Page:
His friend Parnell, whose departure from school he laments in the letter to his sister, was the late Sir John Parnell, who held the office of chancellor of the Exchequer, in Ireland. His testimony of the merits, capacity, and proficiency of his friend and fellowstudent at Harrow, extracted from a memorandum, which he gave to Lady Jones, will confirm my own account of him. “ The early period of life is not “ usually marked by extraordinary anecdote: but small “circumstances become interesting, when we can “ trace in them the first principles of virtue, and the “ first symptoms of those talents which afterwards so “eminently distinguished the character of Sir William “ Jones. He gave very early proofs of his possessing

very extraordinary abilities. His industry was very great, and his love of literature was the result of dis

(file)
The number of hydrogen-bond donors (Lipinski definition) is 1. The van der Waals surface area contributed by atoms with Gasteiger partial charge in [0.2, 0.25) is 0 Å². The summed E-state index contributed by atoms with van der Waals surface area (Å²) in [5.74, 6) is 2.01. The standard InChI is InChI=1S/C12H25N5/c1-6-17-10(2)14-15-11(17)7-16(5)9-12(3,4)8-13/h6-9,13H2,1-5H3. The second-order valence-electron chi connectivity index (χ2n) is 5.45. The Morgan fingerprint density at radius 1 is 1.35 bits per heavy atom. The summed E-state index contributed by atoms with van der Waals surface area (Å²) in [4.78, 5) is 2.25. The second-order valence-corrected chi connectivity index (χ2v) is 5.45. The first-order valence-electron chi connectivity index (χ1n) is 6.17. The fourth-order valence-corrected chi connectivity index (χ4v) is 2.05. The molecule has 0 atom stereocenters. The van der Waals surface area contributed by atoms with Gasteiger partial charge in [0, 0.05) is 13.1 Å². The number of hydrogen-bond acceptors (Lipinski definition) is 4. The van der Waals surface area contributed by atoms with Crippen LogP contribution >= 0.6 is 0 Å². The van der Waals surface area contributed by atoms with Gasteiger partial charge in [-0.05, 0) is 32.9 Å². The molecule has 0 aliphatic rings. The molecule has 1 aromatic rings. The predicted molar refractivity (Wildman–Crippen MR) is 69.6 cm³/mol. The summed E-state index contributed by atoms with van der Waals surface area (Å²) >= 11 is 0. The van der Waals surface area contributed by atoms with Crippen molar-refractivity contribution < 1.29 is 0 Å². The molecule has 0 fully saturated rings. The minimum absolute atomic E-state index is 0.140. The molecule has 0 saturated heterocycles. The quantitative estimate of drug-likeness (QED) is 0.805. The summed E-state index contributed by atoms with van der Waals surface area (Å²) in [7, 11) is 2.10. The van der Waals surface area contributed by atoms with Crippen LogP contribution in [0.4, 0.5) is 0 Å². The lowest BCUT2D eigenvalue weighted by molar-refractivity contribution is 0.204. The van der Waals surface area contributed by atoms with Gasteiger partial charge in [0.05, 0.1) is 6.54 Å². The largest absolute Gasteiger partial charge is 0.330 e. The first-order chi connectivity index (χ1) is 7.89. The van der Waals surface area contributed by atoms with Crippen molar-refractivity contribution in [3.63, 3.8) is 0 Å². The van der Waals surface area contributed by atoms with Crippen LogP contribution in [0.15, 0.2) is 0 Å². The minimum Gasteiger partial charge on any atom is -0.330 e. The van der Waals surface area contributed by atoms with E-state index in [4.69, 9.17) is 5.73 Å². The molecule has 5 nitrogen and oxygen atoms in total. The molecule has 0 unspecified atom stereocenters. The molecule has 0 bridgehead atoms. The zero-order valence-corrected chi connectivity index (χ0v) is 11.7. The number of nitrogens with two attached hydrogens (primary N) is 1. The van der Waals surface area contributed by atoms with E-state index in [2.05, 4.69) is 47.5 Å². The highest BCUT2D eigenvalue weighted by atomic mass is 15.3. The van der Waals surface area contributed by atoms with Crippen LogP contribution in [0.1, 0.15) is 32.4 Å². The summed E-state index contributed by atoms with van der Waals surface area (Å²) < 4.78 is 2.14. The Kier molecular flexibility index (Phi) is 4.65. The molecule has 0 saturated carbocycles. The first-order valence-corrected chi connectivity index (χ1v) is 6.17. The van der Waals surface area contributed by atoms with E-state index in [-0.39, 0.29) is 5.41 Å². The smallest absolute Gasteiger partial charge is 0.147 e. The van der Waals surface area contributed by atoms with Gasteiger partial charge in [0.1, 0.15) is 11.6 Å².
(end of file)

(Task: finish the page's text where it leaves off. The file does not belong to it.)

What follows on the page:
position, and not of submission to control. He "excelled, principally, in his knowledge of the Greek

“ language. His compositions were distinguished by “ his precise application of every word, agreeable to "s the most strict classical authority. He imitated the “ choruses of Sophocles so successfully that his writ

ings seemed to be original Greek compositions; and “ he was attentive even in writing the Greek characters “ with great correctness. His time being employed in

study, prevented his joining in those plays and amuse“ments which occupied the time of his other school“ fellows; but it induced no other singularity in his

manners; they were mild, conciliating, and chearful. " When I first knew him, about the year 1761, he “amused himself with the study of botany, and in “ collecting fossils. In general, the same pursuits which “ gave employment to his mature understanding, were “ the first objects of his youthful attention. The same “ disposition formed the most distinguished features at